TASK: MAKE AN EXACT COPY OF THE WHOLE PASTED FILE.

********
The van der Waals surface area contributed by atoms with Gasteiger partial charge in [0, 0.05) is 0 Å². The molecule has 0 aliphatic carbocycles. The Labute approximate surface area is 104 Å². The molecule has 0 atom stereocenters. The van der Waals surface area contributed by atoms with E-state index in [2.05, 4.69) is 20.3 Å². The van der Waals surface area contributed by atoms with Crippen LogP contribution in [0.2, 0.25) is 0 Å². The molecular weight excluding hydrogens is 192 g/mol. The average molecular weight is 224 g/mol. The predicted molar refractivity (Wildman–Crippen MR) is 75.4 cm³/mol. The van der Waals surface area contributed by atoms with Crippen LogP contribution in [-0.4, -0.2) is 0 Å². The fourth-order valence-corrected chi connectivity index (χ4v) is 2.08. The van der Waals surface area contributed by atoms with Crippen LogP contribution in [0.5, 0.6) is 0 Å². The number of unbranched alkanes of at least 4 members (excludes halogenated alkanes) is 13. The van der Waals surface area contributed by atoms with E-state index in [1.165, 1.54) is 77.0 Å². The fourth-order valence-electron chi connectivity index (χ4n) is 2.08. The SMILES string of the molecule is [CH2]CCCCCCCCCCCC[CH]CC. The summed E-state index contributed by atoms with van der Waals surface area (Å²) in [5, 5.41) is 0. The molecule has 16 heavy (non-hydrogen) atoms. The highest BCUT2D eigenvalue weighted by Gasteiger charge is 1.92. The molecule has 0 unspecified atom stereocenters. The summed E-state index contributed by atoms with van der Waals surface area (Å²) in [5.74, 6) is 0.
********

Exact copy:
The van der Waals surface area contributed by atoms with Gasteiger partial charge in [0, 0.05) is 0 Å². The molecule has 0 aliphatic carbocycles. The Labute approximate surface area is 104 Å². The molecule has 0 atom stereocenters. The van der Waals surface area contributed by atoms with E-state index in [2.05, 4.69) is 20.3 Å². The van der Waals surface area contributed by atoms with Crippen LogP contribution in [0.2, 0.25) is 0 Å². The molecular weight excluding hydrogens is 192 g/mol. The average molecular weight is 224 g/mol. The predicted molar refractivity (Wildman–Crippen MR) is 75.4 cm³/mol. The van der Waals surface area contributed by atoms with Crippen LogP contribution in [-0.4, -0.2) is 0 Å². The fourth-order valence-corrected chi connectivity index (χ4v) is 2.08. The van der Waals surface area contributed by atoms with Crippen LogP contribution in [0.5, 0.6) is 0 Å². The number of unbranched alkanes of at least 4 members (excludes halogenated alkanes) is 13. The van der Waals surface area contributed by atoms with E-state index in [1.165, 1.54) is 77.0 Å². The fourth-order valence-electron chi connectivity index (χ4n) is 2.08. The SMILES string of the molecule is [CH2]CCCCCCCCCCCC[CH]CC. The summed E-state index contributed by atoms with van der Waals surface area (Å²) in [5, 5.41) is 0. The molecule has 16 heavy (non-hydrogen) atoms. The highest BCUT2D eigenvalue weighted by Gasteiger charge is 1.92. The molecule has 0 unspecified atom stereocenters. The summed E-state index contributed by atoms with van der Waals surface area (Å²) in [5.74, 6) is 0.